Last week I got my first close-up look at Live Mesh, Microsoft's new cloud computing-based data synchronization and device management platform. Unlike past sync solutions from Microsoft, Live Mesh maintains a master copy of your data on the software giant's own servers, enabling instant access to the latest version your files from any Internet-connected device. It's clearly a shot over Google's bow.
What's interesting, however, is that while Microsoft seems to be following Google's lead in advocating cloud computing, its actual implementation couldn't be more different, both technically and philosophically. Customers will have to decide which approach to the cloud works best for them -- and, equally important, so will independent developers.
In the traditional computing model, you use an application to create a document (be it a manuscript, a spreadsheet, a database, or what-have-you). Then, when you want to save the document, the application hands it off to the operating system, which maintains a copy of it in local storage as a file.
Google's model represents a radical departure. In it, the cloud is the computer, from alpha to omega. Because there are no disks or volumes for the user to maintain, there is no need for the artificial concept of "files" or a file system to store them in. Persistent storage is reduced to an abstract concept: All that exist are applications and their associated documents.
Google's brand of cloud computing has other advantages, too. Because the applications exist in the cloud, there is never anything to install and no upgrades or security fixes to manage. In fact, the user is freed from all of the day-to-day interactions with the OS that characterize the traditional desktop computing experience. Certainly there is some kind of OS running beneath the servers that power Google's applications, coupled with some form of organized storage; but these are mere technical details, of no concern to the user.
Sense a pattern? No wonder Google makes Microsoft antsy. You don't need an OS to run Google's applications and you don't need to buy them. You don't even need to install them. The Google model invites users to ignore everything that has been Microsoft's bread and butter for the past 25 years.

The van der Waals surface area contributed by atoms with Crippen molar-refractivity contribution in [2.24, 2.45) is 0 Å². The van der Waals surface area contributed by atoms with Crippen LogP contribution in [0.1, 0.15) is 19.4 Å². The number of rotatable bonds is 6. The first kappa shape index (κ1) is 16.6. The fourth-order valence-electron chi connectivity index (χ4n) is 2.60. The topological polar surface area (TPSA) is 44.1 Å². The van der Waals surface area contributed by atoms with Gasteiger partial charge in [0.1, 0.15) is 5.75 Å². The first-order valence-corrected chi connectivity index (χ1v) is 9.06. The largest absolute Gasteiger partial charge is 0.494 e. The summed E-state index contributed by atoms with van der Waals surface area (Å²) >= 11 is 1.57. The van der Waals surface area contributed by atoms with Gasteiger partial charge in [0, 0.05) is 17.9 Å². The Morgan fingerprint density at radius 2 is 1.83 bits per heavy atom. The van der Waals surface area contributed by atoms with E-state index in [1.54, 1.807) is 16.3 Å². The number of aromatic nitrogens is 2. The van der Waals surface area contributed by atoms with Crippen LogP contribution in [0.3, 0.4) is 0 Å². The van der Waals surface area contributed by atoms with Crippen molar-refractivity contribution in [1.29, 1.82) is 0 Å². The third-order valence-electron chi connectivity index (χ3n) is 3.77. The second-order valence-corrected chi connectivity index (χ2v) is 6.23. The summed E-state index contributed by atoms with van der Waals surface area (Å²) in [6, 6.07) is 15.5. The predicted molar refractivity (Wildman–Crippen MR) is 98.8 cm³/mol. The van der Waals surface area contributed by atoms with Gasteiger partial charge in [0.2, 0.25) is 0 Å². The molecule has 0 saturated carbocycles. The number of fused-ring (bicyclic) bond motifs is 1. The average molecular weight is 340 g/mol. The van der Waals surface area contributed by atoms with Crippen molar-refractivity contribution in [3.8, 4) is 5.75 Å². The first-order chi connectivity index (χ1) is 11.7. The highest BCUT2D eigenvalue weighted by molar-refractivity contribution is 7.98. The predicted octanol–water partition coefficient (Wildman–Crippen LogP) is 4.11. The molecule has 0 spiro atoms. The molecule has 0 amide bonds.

"OK," says Microsoft, "two can play at this cloud-computing game." But Microsoft isn't about to follow Google's lead in minimizing the importance of desktop software; to do so would be to admit defeat. Instead, Live Mesh aims to deliver the advantages of cloud computing the Microsoft way.
With Live Mesh, your documents persist in the cloud, but they do so in a familiar form: files and folders. What's more, each object in the cloud has an "end point" on one or more devices in the Mesh, where a copy of its contents is mirrored to local storage.
The psychological distinction for the user is subtle but significant. In contrast to Google's ethereal documents, these synchronized files and folders are objects with substance. Although they are instantly available to any device that can access the Mesh, it is the device at the edge of the cloud that takes ultimate charge of them, rather than the server in the center. Furthermore, users create, modify, manage, and organize them using traditional desktop software.
Obviously this model fits much better with Microsoft's view of the software universe. Users gain the persistence and omnipresence of cloud computing, yet they keep buying traditional operating systems and applications.
One could argue that this is also the greatest weakness of the Live Mesh model, since Google offers its applications for free. But Microsoft is rapidly growing accustomed to competing with free software. Consider its recent Microsoft Equipt offering, which bundles Office 2007 with supplemental software on a subscription basis, priced for cost-conscious customers. For Microsoft, overcoming customer thriftiness may simply be a matter of adjusting its own licensing terms.
Google, by comparison, has a tougher row to hoe. Its Web-based applications are impressive achievements, but they lack the polish and functionality of desktop software such as Microsoft Office. Because of this, they are unlikely to win many converts among the "power users" who form Office's staunchest constituency. Plus, enterprise customers may be leery of the idea of storing and managing their documents primarily in the cloud, rather than on local drives.
In short, Google's approach to cloud computing is revolutionary, while Microsoft's is evolutionary. Live Mesh appeals to the status quo, which should make it the easier sell. And yet Google's momentum is undeniable.
For now, customers are free to decide which model better suits their individual workflows and requirements. Independent developers, on the other hand, face a more difficult choice. Do they follow Google's lead down the road of "pure" cloud computing, where both documents and applications exist solely in the cloud? Or do they take a cue from Microsoft and push data into the cloud, while still relying on traditional desktop applications to create and manage the data?
The SDK for Google App Engine is already available, and Microsoft promises to release an SDK for Live Mesh soon. For developers looking to push computing still further into the cloud, the question now is: Which cloud?